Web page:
Thursday, September 24, 2015

3 Dangers of Feeding Raw Dog Food

by Kimberly Gauthier, Keep the Tail Wagging

3 Dangers of Feeding Raw Dog Food

The raw feeding community is very exciting right now.  It began with press releases about the dangers of raw feeding last year.  This year, the targeted recalls that some are calling a witch hunt fired everyone up.  And I type this post as a webinar is being held about the dangers of raw feeding.
OMG! Enough is Enough!

I started feeding a raw food diet in April 2013 and our dogs have thrived on this diet. 

Gone are the days of strange rashes and obsessive paw licking.  I said “goodbye” to the constant vet bills for chronic ear infections.  I replaced dry dog food with two freezers stocked with raw meat for our four dogs.

I never looked back.

Benefits of Raw Feeding

The list of benefits that come with feeding a dog a raw food diet is long and impressive.  I’ve experienced all of this with our four dogs and more.
  • Clean, white teeth; fresher breath
  • Healthier weight
  • Healthy skin and shiny coat
  • Improved digestion
  • Improved immune system health (allergy relief)
  • Improved joint health
  • More energy
  • Smaller, less smelly poop
  • Fewer veterinarian visits

My success with raw feeding isn’t unique, but just because this diet works for me doesn’t mean that it’ll work for everyone.  If you’re interested in feeding your dog a raw food diet, I encourage you to do three things:
  1. Read a few books on the diet.  There are several on with great reviews that will introduce you to the diet while others go into further detail.

  2. Follow raw feeders.  I follow both raw feeders and holistic vets who promote raw feeding and home cooking for dogs.  This is a great way to learn the ins and outs of raw feeding from experienced dog lovers.

  3. Remember that all dogs are different.  As you delve into raw feeding, you’ll come across contradiction – veggies/no veggies, ground/whole, etc.  Not every manner or model of feeding raw dog food works for every dog.  Ultimately, you want to do what’s best for you dog.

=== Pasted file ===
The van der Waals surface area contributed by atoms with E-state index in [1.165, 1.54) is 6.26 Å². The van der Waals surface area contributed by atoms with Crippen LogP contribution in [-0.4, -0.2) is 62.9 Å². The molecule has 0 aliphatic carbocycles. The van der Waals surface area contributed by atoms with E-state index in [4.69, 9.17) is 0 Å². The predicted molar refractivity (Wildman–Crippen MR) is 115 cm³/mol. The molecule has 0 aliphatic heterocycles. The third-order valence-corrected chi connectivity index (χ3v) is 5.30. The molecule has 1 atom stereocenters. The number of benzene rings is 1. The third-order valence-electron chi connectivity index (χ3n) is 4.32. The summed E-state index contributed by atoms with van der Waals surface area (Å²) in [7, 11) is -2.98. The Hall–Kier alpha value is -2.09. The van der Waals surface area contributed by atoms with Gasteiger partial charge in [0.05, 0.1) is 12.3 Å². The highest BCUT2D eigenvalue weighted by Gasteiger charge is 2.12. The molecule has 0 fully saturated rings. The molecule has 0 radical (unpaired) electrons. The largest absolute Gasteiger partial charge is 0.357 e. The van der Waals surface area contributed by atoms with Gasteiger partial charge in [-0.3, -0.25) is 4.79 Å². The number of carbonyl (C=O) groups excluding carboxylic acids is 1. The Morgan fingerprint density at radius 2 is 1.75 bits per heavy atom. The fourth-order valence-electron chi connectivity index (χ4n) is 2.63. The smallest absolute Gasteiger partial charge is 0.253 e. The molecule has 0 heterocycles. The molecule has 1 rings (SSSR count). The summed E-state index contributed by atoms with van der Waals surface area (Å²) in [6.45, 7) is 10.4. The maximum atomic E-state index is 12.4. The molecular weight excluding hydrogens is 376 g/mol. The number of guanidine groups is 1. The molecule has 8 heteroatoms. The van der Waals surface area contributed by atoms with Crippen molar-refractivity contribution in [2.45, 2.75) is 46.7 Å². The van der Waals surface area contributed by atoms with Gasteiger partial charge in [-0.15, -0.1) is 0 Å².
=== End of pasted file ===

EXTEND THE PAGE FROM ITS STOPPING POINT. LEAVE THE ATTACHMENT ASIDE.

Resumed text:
3 dangers of feeding a raw food diet to your dog

1. Malnutrition

One of the dangers veterinarians are warning us about is the risk of malnutrition.  A dry food diet is created to be a balanced diet; when left to our own devices, we may find it difficult to feed our dogs a balanced diet that we make at home.  It’s not impossible, but the risk exists.

Raw dog food is 80% muscle meat, 10% organ meat (5% is liver), and 10% bone.  Pre-made raw obtains this balance in every meal.  Homemade diets strive to obtain this balance over time (a week, for example).

Signs of Poor Nutrition
  • Extreme weight loss
  • Dull coat and dry/flaky skin
  • Digestive issues
  • Compromised immune system, allergies
  • Lack of energy
  • Poor growth for puppies
  • Poor dental hygiene

2.  Broken Bones, Perforated Bowels

When I started feeding our dogs a raw food diet, I was hesitant about the bones.  If bones are too strong (or if you have a voracious chewer) the risk of a tooth breakage can increase.  And although raw bones are softer than cooked bones, when they splinter, they can do damage while going down, leading to a perforated esophagus or bowel.